Experimental protocol: Male wistar rats weighing (200-240 g) were procured from National Toxicology Centre, Pune, India. They were housed at 25±1°C temperature and 45-55% relative humidity with a 12 h light/dark cycle. The animals received standard food pellets (manufactured by Pranav Agro Industries Ltd., Sangli, India) and water ad libitum. The study protocol was approved by the Institutional Animal Ethics Committee (IAEC) of Poona College of Pharmacy, Bharati Vidyapeeth Deemed University, Erandawane, Pune. The IAEC was constituted as per the guidelines of Committee for the Purpose of Control and Supervision of Experiments on Animal (CPCSA), India. The IAEC approval number is CPCSEA/PCL/01/2015-16.

Drugs and chemicals: The Nω-nitro-L-arginine methyl ester (L-NAME), captopril, sulfanilic acid and N-(1-naphthyl) ethylene diamines were purchased from Sigma-Aldrich Corporation, USA. Absolute alcohol (manufactured by Changshu Yangyuan Chemicals, China) was purchased from the respective vendor. The cGMP ELISA kit was purchased from Cayman Chemical Company (Ann Arbor MI (USA)). All other chemicals were purchased from Qualigenes Fine Chemicals Pvt. Ltd., Mumbai, India or Merck, Mumbai, India.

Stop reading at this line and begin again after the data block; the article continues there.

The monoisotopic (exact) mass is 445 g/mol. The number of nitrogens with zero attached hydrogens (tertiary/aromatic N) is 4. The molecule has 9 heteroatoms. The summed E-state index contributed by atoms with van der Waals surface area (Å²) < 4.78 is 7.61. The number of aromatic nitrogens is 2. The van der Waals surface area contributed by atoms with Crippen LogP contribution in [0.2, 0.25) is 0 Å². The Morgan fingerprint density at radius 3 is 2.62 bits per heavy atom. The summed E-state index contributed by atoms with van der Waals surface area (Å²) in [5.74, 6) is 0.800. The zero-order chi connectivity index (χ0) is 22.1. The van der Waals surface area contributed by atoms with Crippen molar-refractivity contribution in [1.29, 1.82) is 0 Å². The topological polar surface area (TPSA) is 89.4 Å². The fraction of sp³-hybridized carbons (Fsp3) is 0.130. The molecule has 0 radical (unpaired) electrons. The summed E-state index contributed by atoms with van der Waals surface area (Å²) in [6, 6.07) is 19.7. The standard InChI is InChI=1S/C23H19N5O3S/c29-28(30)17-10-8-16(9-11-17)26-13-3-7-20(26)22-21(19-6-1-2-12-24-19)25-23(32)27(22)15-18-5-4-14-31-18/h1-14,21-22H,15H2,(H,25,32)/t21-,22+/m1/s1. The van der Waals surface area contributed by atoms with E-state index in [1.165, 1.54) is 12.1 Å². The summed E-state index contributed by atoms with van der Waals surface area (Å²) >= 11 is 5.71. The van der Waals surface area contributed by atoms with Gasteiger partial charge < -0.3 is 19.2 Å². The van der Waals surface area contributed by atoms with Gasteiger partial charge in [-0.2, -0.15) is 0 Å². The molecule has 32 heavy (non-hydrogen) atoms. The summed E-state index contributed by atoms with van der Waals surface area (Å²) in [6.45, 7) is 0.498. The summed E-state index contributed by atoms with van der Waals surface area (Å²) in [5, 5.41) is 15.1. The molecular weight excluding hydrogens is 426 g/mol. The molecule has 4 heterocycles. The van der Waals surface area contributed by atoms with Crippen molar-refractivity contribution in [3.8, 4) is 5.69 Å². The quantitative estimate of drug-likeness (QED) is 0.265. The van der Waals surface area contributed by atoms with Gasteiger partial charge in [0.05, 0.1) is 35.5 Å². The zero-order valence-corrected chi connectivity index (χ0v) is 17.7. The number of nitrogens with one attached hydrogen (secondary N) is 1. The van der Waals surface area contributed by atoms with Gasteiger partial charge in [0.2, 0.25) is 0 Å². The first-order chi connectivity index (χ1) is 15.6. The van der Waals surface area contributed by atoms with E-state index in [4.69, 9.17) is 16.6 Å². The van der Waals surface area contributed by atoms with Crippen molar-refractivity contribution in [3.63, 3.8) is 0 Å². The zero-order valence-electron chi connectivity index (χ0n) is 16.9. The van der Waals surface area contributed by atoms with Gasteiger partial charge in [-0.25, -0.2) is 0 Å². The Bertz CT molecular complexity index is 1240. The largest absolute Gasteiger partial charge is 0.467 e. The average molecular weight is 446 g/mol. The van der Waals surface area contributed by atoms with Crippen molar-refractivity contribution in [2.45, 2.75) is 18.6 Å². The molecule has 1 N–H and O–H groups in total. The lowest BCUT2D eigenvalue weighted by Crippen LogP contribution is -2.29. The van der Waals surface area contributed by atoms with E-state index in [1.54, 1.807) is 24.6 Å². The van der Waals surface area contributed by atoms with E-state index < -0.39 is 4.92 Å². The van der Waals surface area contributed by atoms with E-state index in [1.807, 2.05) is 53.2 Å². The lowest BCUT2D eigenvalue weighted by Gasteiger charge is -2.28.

Collection and authentication of plant seeds: Linum usitatissimum (Flaxseeds) were obtained from Punjabrao Deshmukh Krushi Vidyapeeth, College of Agriculture and Nagpur, India. A voucher specimen was deposited at Poona College of Pharmacy, Pune, India. The flaxseeds were stored in a cold place before processing for oil extraction. Oil extraction was carried out at our Real World Nutrition Lab, Bharati Vidyapeeth Deemed University, Pune, India.